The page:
But, my main challenge has been writing in my second language. You simply cannot translate directly. In my first language — Afrikaans — there are so many words that express the same meaning, but when I translate them, only one word seems to truly fit. I’ve had to not only learn to properly speak and write in English, but also adapt to a smaller pool of words. I educate myself daily by taking 15 minutes every night to read something about the English language or creative writing before going to bed. I don’t often get writer’s block, but when I do, I take that time to learn too.

How does your antagonist create conflict?

By being rejected. Writers, ya’ll know what I’m talking about. My antagonist desperately wants to be good, but her biggest mistake is relying on the love of her life to be her ticket to redemption. You simply can’t rely on others to be good or to feel fulfilled. When the ex-fiancé of my antagonist moves on and cuts her off for good, rejection causes her to do terrible things. She’s sly and manipulative, but also naïve. However, in the end, she’s still a person and everyone has good inside them. So, stay tuned and eventually read a novel all about her. SCARS OF REDEMPTION is about how she’s like a recovering addict, hiding in a small town, and craving to use her powers as much as her next breath in order to make her life easier. But sometimes the easy way out isn’t necessarily the best way out.

What are your current/future projects?

I plan for my current project to become a trilogy featuring the two main characters. After that, the third main character will have a fourth book all to himself. Then the antagonist’s story, SCARS OF REDEMPTION, will follow, and eventually another book will be written about a character that played a small part in the first book, BEAUTIFUL SCARS. I’m working on the final draft of the sequel, BURNING SCARS, right now.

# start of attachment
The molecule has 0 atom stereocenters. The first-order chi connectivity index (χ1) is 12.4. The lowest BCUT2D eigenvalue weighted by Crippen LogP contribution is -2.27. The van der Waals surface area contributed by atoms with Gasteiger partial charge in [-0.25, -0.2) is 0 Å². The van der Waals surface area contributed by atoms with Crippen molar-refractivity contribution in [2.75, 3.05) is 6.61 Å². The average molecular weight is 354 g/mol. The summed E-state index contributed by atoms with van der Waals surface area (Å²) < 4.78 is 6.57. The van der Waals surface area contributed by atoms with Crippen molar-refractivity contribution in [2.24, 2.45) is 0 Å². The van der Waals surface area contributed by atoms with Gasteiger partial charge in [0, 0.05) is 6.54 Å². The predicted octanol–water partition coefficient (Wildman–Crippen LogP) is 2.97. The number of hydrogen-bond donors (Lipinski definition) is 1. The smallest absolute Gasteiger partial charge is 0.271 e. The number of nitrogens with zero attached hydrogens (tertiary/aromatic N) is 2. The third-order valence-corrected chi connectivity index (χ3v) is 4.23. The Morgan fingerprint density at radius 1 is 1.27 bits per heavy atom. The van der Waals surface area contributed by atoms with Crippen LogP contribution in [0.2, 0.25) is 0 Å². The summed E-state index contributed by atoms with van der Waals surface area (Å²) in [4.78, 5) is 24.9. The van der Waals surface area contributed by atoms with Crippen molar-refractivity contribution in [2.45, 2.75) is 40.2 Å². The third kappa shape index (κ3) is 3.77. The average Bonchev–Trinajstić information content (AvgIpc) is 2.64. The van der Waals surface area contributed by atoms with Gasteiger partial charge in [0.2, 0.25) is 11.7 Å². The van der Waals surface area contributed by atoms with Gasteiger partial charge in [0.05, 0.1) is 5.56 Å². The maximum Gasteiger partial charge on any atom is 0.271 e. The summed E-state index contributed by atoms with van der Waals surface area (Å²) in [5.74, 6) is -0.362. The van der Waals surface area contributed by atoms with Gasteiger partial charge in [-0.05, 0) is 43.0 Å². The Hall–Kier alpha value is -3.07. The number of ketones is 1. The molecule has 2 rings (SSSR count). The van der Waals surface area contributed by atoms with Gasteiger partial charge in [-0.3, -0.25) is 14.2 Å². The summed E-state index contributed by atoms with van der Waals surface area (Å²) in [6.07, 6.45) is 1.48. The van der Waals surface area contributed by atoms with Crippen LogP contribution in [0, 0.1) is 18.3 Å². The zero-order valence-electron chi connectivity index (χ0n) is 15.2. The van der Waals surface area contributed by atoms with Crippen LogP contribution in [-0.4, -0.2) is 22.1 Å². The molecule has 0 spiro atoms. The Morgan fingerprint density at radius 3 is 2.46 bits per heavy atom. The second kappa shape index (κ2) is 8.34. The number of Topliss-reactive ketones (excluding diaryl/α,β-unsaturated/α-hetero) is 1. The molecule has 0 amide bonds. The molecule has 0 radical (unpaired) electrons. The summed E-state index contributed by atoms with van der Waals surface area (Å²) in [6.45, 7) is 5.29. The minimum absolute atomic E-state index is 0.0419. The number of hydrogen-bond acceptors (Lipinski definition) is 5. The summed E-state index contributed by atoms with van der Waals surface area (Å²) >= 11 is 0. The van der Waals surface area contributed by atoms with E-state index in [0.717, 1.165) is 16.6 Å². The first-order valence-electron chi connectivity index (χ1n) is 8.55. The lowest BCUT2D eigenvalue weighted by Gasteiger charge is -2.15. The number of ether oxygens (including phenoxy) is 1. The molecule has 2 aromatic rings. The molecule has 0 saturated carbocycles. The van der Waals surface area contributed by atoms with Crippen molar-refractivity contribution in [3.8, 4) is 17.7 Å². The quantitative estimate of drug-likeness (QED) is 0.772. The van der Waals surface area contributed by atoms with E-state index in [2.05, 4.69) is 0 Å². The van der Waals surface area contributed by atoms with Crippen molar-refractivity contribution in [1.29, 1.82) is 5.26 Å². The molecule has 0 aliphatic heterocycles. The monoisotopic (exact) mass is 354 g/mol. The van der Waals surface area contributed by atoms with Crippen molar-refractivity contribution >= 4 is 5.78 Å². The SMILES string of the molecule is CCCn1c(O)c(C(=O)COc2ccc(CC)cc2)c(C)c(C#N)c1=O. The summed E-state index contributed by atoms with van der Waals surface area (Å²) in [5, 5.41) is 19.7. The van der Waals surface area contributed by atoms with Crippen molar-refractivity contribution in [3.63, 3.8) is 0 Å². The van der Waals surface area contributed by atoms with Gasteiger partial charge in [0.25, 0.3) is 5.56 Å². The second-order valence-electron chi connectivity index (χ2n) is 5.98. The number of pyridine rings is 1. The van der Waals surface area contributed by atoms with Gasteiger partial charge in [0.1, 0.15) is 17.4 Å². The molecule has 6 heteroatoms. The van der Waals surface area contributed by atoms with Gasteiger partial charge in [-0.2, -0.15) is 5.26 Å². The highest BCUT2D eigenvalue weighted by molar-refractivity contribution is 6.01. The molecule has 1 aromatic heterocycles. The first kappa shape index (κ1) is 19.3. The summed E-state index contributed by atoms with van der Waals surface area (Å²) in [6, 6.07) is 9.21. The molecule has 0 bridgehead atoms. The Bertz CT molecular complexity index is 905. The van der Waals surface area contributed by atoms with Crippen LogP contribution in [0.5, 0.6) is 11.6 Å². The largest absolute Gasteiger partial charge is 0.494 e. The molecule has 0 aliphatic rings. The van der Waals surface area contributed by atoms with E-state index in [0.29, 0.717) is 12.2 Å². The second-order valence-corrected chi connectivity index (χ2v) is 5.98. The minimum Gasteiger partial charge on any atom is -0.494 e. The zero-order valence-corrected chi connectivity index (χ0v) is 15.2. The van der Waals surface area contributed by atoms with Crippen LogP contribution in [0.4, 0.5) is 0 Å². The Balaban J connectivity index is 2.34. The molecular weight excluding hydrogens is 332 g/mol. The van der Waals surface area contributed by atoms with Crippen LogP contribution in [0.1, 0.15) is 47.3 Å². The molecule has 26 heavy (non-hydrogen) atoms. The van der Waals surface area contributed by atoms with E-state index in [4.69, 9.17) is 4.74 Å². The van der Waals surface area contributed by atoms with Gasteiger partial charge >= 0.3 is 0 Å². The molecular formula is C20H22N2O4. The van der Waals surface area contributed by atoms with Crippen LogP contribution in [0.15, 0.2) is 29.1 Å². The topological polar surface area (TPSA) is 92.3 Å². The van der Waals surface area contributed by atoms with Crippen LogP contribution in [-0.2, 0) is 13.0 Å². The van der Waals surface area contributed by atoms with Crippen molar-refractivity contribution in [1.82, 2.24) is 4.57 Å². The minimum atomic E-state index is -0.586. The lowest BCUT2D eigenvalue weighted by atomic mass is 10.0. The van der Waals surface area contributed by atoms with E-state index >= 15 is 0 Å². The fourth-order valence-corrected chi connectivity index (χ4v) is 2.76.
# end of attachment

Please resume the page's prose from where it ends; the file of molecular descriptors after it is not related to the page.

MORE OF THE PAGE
The series is for new adults who enjoy reading “out of the box” paranormal romance. While I was querying for this series, I finished another book that will also be a part of a trilogy. It’s a young adult contemporary romance with sci-fi elements and is based off of my rebel years after my brother passed away.

Do you have a routine you follow when writing?

Yes, I’m a plotter. I wrote a piece about it after a few of my twitter followers asked me how I plot and write a first draft in three weeks. You can read about it on my blog and find the playlist links for each novel I’ve written or am currently working on.

Do you have any advice for aspiring writers?

It’s okay to dream, but don’t expect everything to work out exactly the way you want it to. Hard work pays off and dreams do come true. All I want is to write a line that’s worth being highlighted on the Kindle app. But, if you start expecting instant success instead of dreaming innocently, it will show and not always in a good way. People might not be replaceable, but novels are. Everyone is unique and everyone can come up with a good idea. It’s up to you to excel and not just leave it at that, but instead, invest everything you have into turning that idea into a masterpiece that readers will have no choice but to get lost inside of. Just focus on writing the book that will make you feel like you’re inside Narnia’s closet, and success will follow. And remember, critiques, rejections, and “it’s just not a good fit for me” are not signs of failure, but golden words that will push you to write to your best potential and even beyond that. You’ll even end up surprising yourself.

What is your preferred method for readers to get in touch with you?

Oh boy! How many characters can I use for this one? I’m on so many social media platforms. Email isn’t always the best as it can go to my junk folder.